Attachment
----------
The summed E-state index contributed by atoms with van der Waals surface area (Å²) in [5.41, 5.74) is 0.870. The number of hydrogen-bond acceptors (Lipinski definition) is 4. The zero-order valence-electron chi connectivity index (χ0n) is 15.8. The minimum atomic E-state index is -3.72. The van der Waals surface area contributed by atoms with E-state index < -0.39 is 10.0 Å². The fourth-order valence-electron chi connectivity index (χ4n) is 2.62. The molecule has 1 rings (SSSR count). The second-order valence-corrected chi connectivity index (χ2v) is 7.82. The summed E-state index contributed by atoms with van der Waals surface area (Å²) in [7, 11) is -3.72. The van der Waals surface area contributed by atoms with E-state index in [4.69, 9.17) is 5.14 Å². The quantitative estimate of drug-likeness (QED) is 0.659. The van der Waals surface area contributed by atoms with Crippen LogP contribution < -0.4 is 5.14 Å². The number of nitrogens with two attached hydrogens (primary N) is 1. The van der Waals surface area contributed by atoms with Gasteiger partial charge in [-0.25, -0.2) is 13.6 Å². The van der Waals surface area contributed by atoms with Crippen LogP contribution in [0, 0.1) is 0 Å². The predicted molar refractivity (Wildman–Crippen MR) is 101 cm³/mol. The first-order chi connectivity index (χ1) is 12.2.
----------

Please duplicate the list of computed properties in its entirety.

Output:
The summed E-state index contributed by atoms with van der Waals surface area (Å²) in [5.41, 5.74) is 0.870. The number of hydrogen-bond acceptors (Lipinski definition) is 4. The zero-order valence-electron chi connectivity index (χ0n) is 15.8. The minimum atomic E-state index is -3.72. The van der Waals surface area contributed by atoms with E-state index < -0.39 is 10.0 Å². The fourth-order valence-electron chi connectivity index (χ4n) is 2.62. The molecule has 1 rings (SSSR count). The second-order valence-corrected chi connectivity index (χ2v) is 7.82. The summed E-state index contributed by atoms with van der Waals surface area (Å²) in [7, 11) is -3.72. The van der Waals surface area contributed by atoms with E-state index in [4.69, 9.17) is 5.14 Å². The quantitative estimate of drug-likeness (QED) is 0.659. The van der Waals surface area contributed by atoms with Crippen LogP contribution < -0.4 is 5.14 Å². The number of nitrogens with two attached hydrogens (primary N) is 1. The van der Waals surface area contributed by atoms with Gasteiger partial charge in [-0.25, -0.2) is 13.6 Å². The van der Waals surface area contributed by atoms with Crippen LogP contribution in [0, 0.1) is 0 Å². The predicted molar refractivity (Wildman–Crippen MR) is 101 cm³/mol. The first-order chi connectivity index (χ1) is 12.2.